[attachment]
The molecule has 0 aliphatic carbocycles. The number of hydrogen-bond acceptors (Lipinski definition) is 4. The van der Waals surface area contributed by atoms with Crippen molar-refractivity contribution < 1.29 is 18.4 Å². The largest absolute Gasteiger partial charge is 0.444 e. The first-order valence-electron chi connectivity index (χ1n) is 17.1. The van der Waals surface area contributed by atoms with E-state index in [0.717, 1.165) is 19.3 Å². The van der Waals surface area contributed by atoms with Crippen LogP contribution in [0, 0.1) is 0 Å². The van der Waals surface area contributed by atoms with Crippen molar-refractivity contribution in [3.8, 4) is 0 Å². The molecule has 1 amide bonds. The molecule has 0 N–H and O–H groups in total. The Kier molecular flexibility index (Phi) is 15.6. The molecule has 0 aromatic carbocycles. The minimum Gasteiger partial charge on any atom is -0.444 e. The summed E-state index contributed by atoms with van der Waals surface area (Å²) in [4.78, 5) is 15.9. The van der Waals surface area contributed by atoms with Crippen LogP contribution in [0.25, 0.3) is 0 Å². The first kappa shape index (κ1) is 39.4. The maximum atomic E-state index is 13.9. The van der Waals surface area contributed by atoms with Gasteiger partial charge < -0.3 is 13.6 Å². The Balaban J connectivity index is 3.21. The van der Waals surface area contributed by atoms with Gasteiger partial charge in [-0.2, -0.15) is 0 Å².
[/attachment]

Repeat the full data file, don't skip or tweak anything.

The molecule has 0 aliphatic carbocycles. The number of hydrogen-bond acceptors (Lipinski definition) is 4. The van der Waals surface area contributed by atoms with Crippen molar-refractivity contribution < 1.29 is 18.4 Å². The largest absolute Gasteiger partial charge is 0.444 e. The first-order valence-electron chi connectivity index (χ1n) is 17.1. The van der Waals surface area contributed by atoms with E-state index in [0.717, 1.165) is 19.3 Å². The van der Waals surface area contributed by atoms with Crippen LogP contribution in [0, 0.1) is 0 Å². The van der Waals surface area contributed by atoms with Crippen molar-refractivity contribution in [3.8, 4) is 0 Å². The molecule has 1 amide bonds. The molecule has 0 N–H and O–H groups in total. The Kier molecular flexibility index (Phi) is 15.6. The molecule has 0 aromatic carbocycles. The minimum Gasteiger partial charge on any atom is -0.444 e. The summed E-state index contributed by atoms with van der Waals surface area (Å²) in [4.78, 5) is 15.9. The van der Waals surface area contributed by atoms with Crippen LogP contribution in [0.25, 0.3) is 0 Å². The first kappa shape index (κ1) is 39.4. The maximum atomic E-state index is 13.9. The van der Waals surface area contributed by atoms with Gasteiger partial charge < -0.3 is 13.6 Å². The Balaban J connectivity index is 3.21. The van der Waals surface area contributed by atoms with Gasteiger partial charge in [-0.2, -0.15) is 0 Å².